Hatred in Holland

By Cameron Parsons

The leader of the right-wing Dutch Freedom Party, Geert Wilders, was acquitted today on charges of inciting hatred against Muslims, bringing to a close a three-year court case. The provocative politician made a name for himself with his outlandish remarks in which he called the Koran "fascist," and with his proposed tax on the Islamic hijab. Today, the highly public court case came to an end, as Wilders was aquitted of all charges against him.

In the current issue of World Policy Journal, Dutch writer Bas Heijne reflects on Wilders, the so-called "Islamization" of Dutch society, and rampant anti-immigration sentiments in the Netherlands:

So far, his movement has captured only about 15 percent of the vote. Yet his view of the state of Dutch society is widely shared, even by many of his political opponents. Wilders’ main concern is the so-called “Islamization” of Dutch society—a largely imaginary smothering of liberal Dutch values by an aggressive and oppressive Islam. Wilders’ activities consist mostly of an ongoing campaign of verbal attacks on Dutch Muslims, and many of his policy ideas are no more than cheap provocations, including a proposed tax on the Muslim headscarf, which he calls a kopvoddentax—a “head-rag tax.” (It sounds even worse in Dutch.)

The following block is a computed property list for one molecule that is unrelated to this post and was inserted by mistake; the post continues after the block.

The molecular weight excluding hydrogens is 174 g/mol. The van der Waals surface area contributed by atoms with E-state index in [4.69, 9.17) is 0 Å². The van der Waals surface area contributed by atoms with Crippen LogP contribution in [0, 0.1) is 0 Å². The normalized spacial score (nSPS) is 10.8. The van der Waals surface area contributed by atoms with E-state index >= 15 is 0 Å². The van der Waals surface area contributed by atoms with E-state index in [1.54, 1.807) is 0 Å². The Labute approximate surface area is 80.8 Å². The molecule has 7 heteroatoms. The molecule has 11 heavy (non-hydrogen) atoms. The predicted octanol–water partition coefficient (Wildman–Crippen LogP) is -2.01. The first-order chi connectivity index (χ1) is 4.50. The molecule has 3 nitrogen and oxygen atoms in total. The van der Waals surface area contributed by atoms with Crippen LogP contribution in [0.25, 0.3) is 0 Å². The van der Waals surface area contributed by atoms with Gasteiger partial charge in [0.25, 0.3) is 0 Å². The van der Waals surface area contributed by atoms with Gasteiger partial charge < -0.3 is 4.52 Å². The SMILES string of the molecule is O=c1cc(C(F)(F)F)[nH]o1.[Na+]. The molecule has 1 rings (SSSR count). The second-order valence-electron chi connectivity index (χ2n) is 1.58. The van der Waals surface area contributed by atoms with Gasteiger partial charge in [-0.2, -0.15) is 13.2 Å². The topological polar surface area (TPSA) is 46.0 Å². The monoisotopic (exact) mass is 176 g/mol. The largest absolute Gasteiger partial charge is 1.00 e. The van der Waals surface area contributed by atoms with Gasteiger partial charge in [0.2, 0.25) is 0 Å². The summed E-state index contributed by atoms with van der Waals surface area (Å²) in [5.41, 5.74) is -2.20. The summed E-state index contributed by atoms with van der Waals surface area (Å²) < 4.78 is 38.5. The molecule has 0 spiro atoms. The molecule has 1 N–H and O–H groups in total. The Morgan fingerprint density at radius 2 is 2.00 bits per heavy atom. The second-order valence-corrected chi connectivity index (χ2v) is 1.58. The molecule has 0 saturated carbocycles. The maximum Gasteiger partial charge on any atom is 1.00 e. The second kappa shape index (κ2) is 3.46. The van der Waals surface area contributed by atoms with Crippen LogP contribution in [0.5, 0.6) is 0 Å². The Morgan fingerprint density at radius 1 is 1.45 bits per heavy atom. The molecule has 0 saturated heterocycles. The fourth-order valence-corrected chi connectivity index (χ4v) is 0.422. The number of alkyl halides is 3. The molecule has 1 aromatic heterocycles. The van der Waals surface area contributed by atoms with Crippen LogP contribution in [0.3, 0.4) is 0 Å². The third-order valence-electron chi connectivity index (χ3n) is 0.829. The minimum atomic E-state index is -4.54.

The genius of the new populists like…Wilders has been to tap into this anxiety without also engaging in economic populism—indeed, by ignoring economic issues almost entirely. What they are really exploiting is the fear of loss of identity—national, local, even existential. They have built a political movement around an anti-immigrant sentiment expressed in almost purely cultural terms, allowing them to attack and scapegoat the less affluent—the immigrant lower classes—without referring to class. In their vision, the problem with Muslim immigrants isn’t only that they commit crimes, or that they are a drain on the social-welfare system, or that they are dragging down standards of living. Instead, the real problem is Islam. The problem with poor immigrants isn’t the fact that they’re relatively poor, or that they are not middle-class enough—the problem is that they’re not “Dutch” enough.

For more insight into Dutch politics and Wilders, you can read Bas Heijne's entire article here.


Cameron Parsons is an editorial assistant at World Policy Journal.

[Photo courtesy of Flickr user Roel Wijnants]

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